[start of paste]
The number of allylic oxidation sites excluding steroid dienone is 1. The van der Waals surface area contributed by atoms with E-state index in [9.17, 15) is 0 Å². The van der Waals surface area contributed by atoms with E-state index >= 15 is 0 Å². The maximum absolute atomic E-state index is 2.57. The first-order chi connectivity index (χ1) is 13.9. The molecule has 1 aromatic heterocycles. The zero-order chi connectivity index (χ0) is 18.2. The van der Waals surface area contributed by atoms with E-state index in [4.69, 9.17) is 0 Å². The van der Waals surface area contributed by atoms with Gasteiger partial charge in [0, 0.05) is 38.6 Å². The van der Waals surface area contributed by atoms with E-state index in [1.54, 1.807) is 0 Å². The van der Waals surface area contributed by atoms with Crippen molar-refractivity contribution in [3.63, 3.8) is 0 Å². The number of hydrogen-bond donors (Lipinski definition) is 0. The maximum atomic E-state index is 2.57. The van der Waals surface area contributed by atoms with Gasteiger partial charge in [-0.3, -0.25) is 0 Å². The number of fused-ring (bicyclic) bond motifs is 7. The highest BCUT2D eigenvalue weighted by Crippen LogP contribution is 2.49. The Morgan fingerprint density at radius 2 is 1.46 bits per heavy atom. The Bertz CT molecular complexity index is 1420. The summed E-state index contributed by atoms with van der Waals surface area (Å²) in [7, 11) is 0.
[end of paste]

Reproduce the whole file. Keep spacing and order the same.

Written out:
The number of allylic oxidation sites excluding steroid dienone is 1. The van der Waals surface area contributed by atoms with E-state index in [9.17, 15) is 0 Å². The van der Waals surface area contributed by atoms with E-state index >= 15 is 0 Å². The maximum absolute atomic E-state index is 2.57. The first-order chi connectivity index (χ1) is 13.9. The molecule has 1 aromatic heterocycles. The zero-order chi connectivity index (χ0) is 18.2. The van der Waals surface area contributed by atoms with E-state index in [4.69, 9.17) is 0 Å². The van der Waals surface area contributed by atoms with Gasteiger partial charge in [0, 0.05) is 38.6 Å². The van der Waals surface area contributed by atoms with E-state index in [1.54, 1.807) is 0 Å². The van der Waals surface area contributed by atoms with Crippen molar-refractivity contribution in [3.63, 3.8) is 0 Å². The number of hydrogen-bond donors (Lipinski definition) is 0. The maximum atomic E-state index is 2.57. The van der Waals surface area contributed by atoms with Gasteiger partial charge in [-0.3, -0.25) is 0 Å². The number of fused-ring (bicyclic) bond motifs is 7. The highest BCUT2D eigenvalue weighted by Crippen LogP contribution is 2.49. The Morgan fingerprint density at radius 2 is 1.46 bits per heavy atom. The Bertz CT molecular complexity index is 1420. The summed E-state index contributed by atoms with van der Waals surface area (Å²) in [7, 11) is 0.